The project "Volunteers for Education" responds to the educational crisis caused by Covid-19 pandemic to support learning and motivation of children aged 9-17. The project provides the support of an adequately trained volunteer matched with one or more children for online study accompaniment. The project manages to provide children with personalized study support exploiting the potential of online support. Collaboration with schools is the cornerstone of the project. Volunteers work in a network with families and schools, and their commitment to study support is constantly supervised by a central team of professional educators. Save the Children was able to recruit and train 2,360 volunteers, activate within 1 year approximately 1,600 volunteers and reach 3,100 students. The support has a duration of 25 hours which can be extended if there is a proven need. Each support will have a specific thematic focus, depending on the needs of the minor involved and starting from the indications of the school: humanities, scientific subjects, L2 Italian, foreign languages, preparation for middle school, homework support during the summer. The objectives of the support can be different: strengthening basic skills and motivation to learn or making up for gaps in specific areas. If the child does not have a tablet, this will be insured as part of the project. +
Following the disastrous floods in 2016, the Loiret region in France highlighted the need for a common information system between administrative authorities to manage road traffic and incidents more effectively. The Département du Loiret and Orléans Métropole contracted SME Nextérité to develop a data platform to address this need. The platform serves as a direct data source for two web applications: one for road managers (ViaPro) and one for the general public (ViaFacil). These apps aim to improve road incident information, reduce traffic congestion, and ensure a safer environment for all road users. The European-funded BE-GOOD project (https://www.nweurope.eu/projects/project-search/begood/) supports the development and implementation of these data-driven services in the area of infrastructure and environment. In 2017, a challenge called "Continuity of traffic flow" was initiated to create a real-time information system about traffic conditions using Open Data and crowdsourcing. The aim was to develop innovative solutions like a web platform that provides a common set of data from different road managers to the public and private sectors, and to use multiple channels (such as apps, radio, TV, SMS, and social networks) to reach the maximum number of users. The use of crowdsourced data was encouraged to improve user information and infrastructure management responsiveness. The challenge's goal was to design an effective solution regardless of the technology used, as long as it could provide the required data through an API or other means. +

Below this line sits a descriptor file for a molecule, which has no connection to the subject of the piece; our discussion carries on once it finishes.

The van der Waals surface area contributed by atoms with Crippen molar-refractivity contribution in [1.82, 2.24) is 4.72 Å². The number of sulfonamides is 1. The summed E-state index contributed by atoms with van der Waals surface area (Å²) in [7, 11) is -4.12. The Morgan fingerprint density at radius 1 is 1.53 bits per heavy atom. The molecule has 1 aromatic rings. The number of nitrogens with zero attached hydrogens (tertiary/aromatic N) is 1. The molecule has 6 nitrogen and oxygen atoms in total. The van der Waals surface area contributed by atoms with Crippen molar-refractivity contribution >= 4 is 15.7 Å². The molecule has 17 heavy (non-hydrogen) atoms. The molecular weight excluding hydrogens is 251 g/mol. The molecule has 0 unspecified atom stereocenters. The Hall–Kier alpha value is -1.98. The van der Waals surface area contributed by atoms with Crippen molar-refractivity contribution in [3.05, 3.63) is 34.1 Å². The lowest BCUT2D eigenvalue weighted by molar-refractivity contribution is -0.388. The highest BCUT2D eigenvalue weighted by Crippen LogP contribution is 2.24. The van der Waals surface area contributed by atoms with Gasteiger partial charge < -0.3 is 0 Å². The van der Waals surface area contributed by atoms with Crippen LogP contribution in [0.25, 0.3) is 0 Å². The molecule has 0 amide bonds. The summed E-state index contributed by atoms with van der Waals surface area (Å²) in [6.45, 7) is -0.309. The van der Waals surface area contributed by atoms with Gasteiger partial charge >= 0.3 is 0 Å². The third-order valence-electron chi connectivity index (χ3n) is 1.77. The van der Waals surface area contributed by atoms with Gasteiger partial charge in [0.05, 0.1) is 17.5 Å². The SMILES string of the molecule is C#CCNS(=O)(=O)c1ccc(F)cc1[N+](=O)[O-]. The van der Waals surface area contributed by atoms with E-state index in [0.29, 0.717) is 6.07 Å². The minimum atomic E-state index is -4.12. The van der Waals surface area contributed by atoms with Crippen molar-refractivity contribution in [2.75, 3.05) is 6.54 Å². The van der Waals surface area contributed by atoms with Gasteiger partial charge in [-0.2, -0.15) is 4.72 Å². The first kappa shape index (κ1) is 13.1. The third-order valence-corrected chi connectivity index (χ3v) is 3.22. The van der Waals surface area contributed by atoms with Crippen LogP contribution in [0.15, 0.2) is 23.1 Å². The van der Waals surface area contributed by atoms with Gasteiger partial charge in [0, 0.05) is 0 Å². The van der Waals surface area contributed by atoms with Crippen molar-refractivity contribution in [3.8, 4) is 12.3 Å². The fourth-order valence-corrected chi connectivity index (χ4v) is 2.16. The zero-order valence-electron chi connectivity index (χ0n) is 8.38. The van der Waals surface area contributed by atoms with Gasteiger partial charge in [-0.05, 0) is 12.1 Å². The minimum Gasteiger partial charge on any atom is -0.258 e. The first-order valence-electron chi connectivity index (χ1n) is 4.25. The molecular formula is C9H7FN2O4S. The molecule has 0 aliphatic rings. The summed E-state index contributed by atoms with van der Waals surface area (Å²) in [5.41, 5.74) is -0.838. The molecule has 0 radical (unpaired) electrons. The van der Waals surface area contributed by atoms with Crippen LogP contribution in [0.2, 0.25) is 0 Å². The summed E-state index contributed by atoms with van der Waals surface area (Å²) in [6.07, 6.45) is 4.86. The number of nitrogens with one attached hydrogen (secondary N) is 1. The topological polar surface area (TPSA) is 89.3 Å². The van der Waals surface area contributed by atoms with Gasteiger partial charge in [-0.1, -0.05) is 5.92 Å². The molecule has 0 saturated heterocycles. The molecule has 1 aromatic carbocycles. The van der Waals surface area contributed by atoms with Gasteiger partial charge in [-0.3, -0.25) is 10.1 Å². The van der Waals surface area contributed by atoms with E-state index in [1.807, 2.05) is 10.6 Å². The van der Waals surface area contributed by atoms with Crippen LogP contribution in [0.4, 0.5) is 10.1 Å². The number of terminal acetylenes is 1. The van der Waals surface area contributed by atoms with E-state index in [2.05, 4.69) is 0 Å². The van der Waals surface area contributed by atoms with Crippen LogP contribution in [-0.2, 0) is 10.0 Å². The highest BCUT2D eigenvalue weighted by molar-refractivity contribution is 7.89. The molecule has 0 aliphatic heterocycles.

In 2018, Portugal experienced a fuel crisis caused by a strike by truck drivers protesting against the rising fuel prices. The strike resulted in the disruption of fuel supplies and distribution, leading to shortages and long lines at petrol stations across the country. The crisis lasted for several days and had significant impacts on transportation, commerce, and daily life. The government declared a state of emergency and took measures such as importing fuel and imposing restrictions on fuel purchases to mitigate the effects of the crisis. The strike ended after the government and the striking truck drivers reached a negotiation agreement. VOST Portugal played an important role in providing accurate and up-to-date information to the public on the situation and availability of fuel. VOST Portugal used its online presence to crowdsource information and communicate with the public, keeping them informed and reducing panic and confusion. VOST Portugal also helped to coordinate volunteer efforts and support for those affected by the crisis. By leveraging digital technologies and social media, VOST Portugal played a crucial role in helping the country cope with the effects of the fuel crisis. "Já Não Dá Para Abastecer" (It's No Longer Possible to Refuel) was a crowdsourcing platform developed by VOST Portugal during the 2018 fuel crisis in the country. The platform aimed to provide real-time information on the availability of fuel at petrol stations throughout Portugal. It relied on volunteer contributions and information from the public to update its database. People could use the platform to check for updates on fuel availability near them, and also to contribute information about the situation at petrol stations in their area. This helped to reduce confusion and panic, as well as to provide a more accurate picture of the situation for those affected by the fuel crisis. The platform was widely used by the public during the crisis and demonstrated the potential of crowdsourcing and digital technologies in crisis situations.